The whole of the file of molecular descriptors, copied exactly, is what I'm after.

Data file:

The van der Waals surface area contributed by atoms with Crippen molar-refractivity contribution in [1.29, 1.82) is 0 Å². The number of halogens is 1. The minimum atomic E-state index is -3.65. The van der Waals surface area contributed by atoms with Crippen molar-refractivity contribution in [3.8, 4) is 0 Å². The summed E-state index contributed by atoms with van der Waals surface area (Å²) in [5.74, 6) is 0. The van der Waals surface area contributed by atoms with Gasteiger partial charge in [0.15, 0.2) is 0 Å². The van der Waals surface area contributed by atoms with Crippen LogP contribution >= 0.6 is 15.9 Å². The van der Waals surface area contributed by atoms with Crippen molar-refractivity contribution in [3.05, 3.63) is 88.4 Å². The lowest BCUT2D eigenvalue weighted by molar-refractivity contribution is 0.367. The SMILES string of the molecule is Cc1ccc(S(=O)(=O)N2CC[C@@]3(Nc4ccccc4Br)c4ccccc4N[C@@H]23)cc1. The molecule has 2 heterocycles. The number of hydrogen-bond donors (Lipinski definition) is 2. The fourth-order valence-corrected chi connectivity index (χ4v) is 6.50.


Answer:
The van der Waals surface area contributed by atoms with Crippen molar-refractivity contribution in [1.29, 1.82) is 0 Å². The number of halogens is 1. The minimum atomic E-state index is -3.65. The van der Waals surface area contributed by atoms with Crippen molar-refractivity contribution in [3.8, 4) is 0 Å². The summed E-state index contributed by atoms with van der Waals surface area (Å²) in [5.74, 6) is 0. The van der Waals surface area contributed by atoms with Gasteiger partial charge in [0.15, 0.2) is 0 Å². The van der Waals surface area contributed by atoms with Crippen LogP contribution >= 0.6 is 15.9 Å². The van der Waals surface area contributed by atoms with Crippen molar-refractivity contribution in [3.05, 3.63) is 88.4 Å². The lowest BCUT2D eigenvalue weighted by molar-refractivity contribution is 0.367. The SMILES string of the molecule is Cc1ccc(S(=O)(=O)N2CC[C@@]3(Nc4ccccc4Br)c4ccccc4N[C@@H]23)cc1. The molecule has 2 heterocycles. The number of hydrogen-bond donors (Lipinski definition) is 2. The fourth-order valence-corrected chi connectivity index (χ4v) is 6.50.